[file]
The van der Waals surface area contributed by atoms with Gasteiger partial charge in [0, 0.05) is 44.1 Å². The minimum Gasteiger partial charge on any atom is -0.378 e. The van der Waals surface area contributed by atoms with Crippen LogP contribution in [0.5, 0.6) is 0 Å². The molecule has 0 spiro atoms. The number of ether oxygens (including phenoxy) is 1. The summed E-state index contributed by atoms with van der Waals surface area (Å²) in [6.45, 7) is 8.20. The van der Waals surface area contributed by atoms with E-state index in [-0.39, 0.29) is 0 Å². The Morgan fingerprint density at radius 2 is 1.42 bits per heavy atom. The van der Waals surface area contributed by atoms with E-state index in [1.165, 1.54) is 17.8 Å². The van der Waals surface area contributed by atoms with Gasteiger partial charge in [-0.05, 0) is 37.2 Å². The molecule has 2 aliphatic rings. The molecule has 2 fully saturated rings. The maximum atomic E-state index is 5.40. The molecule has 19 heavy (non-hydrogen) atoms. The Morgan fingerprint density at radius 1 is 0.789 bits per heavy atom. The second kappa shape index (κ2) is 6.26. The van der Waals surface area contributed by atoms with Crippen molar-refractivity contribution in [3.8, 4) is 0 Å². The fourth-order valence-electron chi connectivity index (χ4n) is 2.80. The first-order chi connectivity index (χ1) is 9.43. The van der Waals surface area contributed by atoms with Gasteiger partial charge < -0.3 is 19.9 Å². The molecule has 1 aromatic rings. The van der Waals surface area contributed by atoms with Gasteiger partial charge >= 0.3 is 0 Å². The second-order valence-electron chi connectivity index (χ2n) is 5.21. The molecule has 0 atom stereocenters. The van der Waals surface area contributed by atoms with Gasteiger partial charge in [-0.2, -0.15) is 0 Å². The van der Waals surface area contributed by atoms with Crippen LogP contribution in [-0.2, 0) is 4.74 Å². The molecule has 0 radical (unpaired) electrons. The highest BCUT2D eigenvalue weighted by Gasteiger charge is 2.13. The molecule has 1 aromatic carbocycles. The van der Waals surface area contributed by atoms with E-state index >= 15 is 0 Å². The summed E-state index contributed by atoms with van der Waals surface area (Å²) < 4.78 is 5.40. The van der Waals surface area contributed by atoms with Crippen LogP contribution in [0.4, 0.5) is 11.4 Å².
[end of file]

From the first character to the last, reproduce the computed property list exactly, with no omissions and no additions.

The van der Waals surface area contributed by atoms with Gasteiger partial charge in [0, 0.05) is 44.1 Å². The minimum Gasteiger partial charge on any atom is -0.378 e. The van der Waals surface area contributed by atoms with Crippen LogP contribution in [0.5, 0.6) is 0 Å². The molecule has 0 spiro atoms. The number of ether oxygens (including phenoxy) is 1. The summed E-state index contributed by atoms with van der Waals surface area (Å²) in [6.45, 7) is 8.20. The van der Waals surface area contributed by atoms with E-state index in [-0.39, 0.29) is 0 Å². The Morgan fingerprint density at radius 2 is 1.42 bits per heavy atom. The van der Waals surface area contributed by atoms with E-state index in [1.165, 1.54) is 17.8 Å². The van der Waals surface area contributed by atoms with Gasteiger partial charge in [-0.05, 0) is 37.2 Å². The molecule has 2 aliphatic rings. The molecule has 2 fully saturated rings. The maximum atomic E-state index is 5.40. The molecule has 19 heavy (non-hydrogen) atoms. The Morgan fingerprint density at radius 1 is 0.789 bits per heavy atom. The second kappa shape index (κ2) is 6.26. The van der Waals surface area contributed by atoms with Crippen molar-refractivity contribution in [3.8, 4) is 0 Å². The fourth-order valence-electron chi connectivity index (χ4n) is 2.80. The first-order chi connectivity index (χ1) is 9.43. The van der Waals surface area contributed by atoms with Gasteiger partial charge < -0.3 is 19.9 Å². The molecule has 1 aromatic rings. The van der Waals surface area contributed by atoms with Gasteiger partial charge >= 0.3 is 0 Å². The second-order valence-electron chi connectivity index (χ2n) is 5.21. The molecule has 0 atom stereocenters. The van der Waals surface area contributed by atoms with Gasteiger partial charge in [-0.2, -0.15) is 0 Å². The van der Waals surface area contributed by atoms with Crippen LogP contribution in [-0.2, 0) is 4.74 Å². The molecule has 0 radical (unpaired) electrons. The highest BCUT2D eigenvalue weighted by Gasteiger charge is 2.13. The molecule has 1 aromatic carbocycles. The van der Waals surface area contributed by atoms with E-state index >= 15 is 0 Å². The summed E-state index contributed by atoms with van der Waals surface area (Å²) < 4.78 is 5.40. The van der Waals surface area contributed by atoms with Crippen LogP contribution in [0.4, 0.5) is 11.4 Å².